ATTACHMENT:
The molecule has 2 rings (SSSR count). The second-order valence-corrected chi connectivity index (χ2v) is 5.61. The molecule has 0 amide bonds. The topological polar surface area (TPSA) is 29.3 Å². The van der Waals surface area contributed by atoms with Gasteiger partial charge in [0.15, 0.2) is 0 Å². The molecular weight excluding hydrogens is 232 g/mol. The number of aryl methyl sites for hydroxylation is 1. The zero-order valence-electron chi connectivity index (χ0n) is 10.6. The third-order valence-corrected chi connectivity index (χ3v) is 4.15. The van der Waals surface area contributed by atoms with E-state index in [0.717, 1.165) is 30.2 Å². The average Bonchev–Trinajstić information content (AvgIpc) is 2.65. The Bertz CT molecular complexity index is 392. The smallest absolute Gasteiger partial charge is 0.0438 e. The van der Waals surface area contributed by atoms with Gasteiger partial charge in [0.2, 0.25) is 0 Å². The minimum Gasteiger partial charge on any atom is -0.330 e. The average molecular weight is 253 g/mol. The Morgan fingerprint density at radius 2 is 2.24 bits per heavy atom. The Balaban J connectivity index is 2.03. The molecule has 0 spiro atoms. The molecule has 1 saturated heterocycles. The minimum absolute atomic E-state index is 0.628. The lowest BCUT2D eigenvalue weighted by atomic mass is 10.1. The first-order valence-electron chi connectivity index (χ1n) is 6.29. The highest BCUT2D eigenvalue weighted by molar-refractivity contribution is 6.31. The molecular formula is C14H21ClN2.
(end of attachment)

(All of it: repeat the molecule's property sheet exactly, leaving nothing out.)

The molecule has 2 rings (SSSR count). The second-order valence-corrected chi connectivity index (χ2v) is 5.61. The molecule has 0 amide bonds. The topological polar surface area (TPSA) is 29.3 Å². The van der Waals surface area contributed by atoms with Gasteiger partial charge in [0.15, 0.2) is 0 Å². The molecular weight excluding hydrogens is 232 g/mol. The number of aryl methyl sites for hydroxylation is 1. The zero-order valence-electron chi connectivity index (χ0n) is 10.6. The third-order valence-corrected chi connectivity index (χ3v) is 4.15. The van der Waals surface area contributed by atoms with E-state index in [0.717, 1.165) is 30.2 Å². The average Bonchev–Trinajstić information content (AvgIpc) is 2.65. The Bertz CT molecular complexity index is 392. The smallest absolute Gasteiger partial charge is 0.0438 e. The van der Waals surface area contributed by atoms with Gasteiger partial charge in [0.2, 0.25) is 0 Å². The minimum Gasteiger partial charge on any atom is -0.330 e. The average molecular weight is 253 g/mol. The Morgan fingerprint density at radius 2 is 2.24 bits per heavy atom. The Balaban J connectivity index is 2.03. The molecule has 0 spiro atoms. The molecule has 1 saturated heterocycles. The minimum absolute atomic E-state index is 0.628. The lowest BCUT2D eigenvalue weighted by atomic mass is 10.1. The first-order valence-electron chi connectivity index (χ1n) is 6.29. The highest BCUT2D eigenvalue weighted by molar-refractivity contribution is 6.31. The molecular formula is C14H21ClN2.